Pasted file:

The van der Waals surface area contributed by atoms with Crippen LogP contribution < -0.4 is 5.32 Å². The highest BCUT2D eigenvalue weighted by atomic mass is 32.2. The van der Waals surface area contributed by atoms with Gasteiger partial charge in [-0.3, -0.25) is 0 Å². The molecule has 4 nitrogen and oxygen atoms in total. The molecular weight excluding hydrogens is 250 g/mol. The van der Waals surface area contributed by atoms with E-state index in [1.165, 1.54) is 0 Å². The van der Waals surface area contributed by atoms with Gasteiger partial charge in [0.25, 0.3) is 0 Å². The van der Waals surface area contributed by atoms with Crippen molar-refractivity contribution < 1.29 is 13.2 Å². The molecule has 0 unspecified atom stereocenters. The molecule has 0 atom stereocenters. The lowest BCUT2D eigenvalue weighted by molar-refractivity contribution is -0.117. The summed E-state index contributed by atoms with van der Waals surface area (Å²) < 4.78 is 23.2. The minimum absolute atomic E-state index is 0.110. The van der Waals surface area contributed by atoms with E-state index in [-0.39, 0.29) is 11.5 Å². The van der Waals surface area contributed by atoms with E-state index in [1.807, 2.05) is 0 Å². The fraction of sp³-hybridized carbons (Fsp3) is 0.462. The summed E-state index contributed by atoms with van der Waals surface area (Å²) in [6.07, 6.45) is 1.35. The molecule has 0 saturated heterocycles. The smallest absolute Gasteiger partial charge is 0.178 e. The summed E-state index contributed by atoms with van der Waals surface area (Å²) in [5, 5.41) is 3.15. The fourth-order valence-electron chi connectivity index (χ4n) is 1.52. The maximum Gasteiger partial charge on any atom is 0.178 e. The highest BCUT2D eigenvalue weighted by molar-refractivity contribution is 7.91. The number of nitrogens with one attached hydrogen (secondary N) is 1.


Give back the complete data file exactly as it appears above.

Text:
The van der Waals surface area contributed by atoms with Crippen LogP contribution < -0.4 is 5.32 Å². The highest BCUT2D eigenvalue weighted by atomic mass is 32.2. The van der Waals surface area contributed by atoms with Gasteiger partial charge in [-0.3, -0.25) is 0 Å². The molecule has 4 nitrogen and oxygen atoms in total. The molecular weight excluding hydrogens is 250 g/mol. The van der Waals surface area contributed by atoms with E-state index in [1.165, 1.54) is 0 Å². The van der Waals surface area contributed by atoms with Gasteiger partial charge in [0.25, 0.3) is 0 Å². The van der Waals surface area contributed by atoms with Crippen molar-refractivity contribution < 1.29 is 13.2 Å². The molecule has 0 unspecified atom stereocenters. The molecule has 0 atom stereocenters. The lowest BCUT2D eigenvalue weighted by molar-refractivity contribution is -0.117. The summed E-state index contributed by atoms with van der Waals surface area (Å²) < 4.78 is 23.2. The minimum absolute atomic E-state index is 0.110. The van der Waals surface area contributed by atoms with E-state index in [-0.39, 0.29) is 11.5 Å². The van der Waals surface area contributed by atoms with E-state index in [1.807, 2.05) is 0 Å². The fraction of sp³-hybridized carbons (Fsp3) is 0.462. The summed E-state index contributed by atoms with van der Waals surface area (Å²) in [6.07, 6.45) is 1.35. The molecule has 0 saturated heterocycles. The smallest absolute Gasteiger partial charge is 0.178 e. The summed E-state index contributed by atoms with van der Waals surface area (Å²) in [5, 5.41) is 3.15. The fourth-order valence-electron chi connectivity index (χ4n) is 1.52. The maximum Gasteiger partial charge on any atom is 0.178 e. The highest BCUT2D eigenvalue weighted by molar-refractivity contribution is 7.91. The number of nitrogens with one attached hydrogen (secondary N) is 1.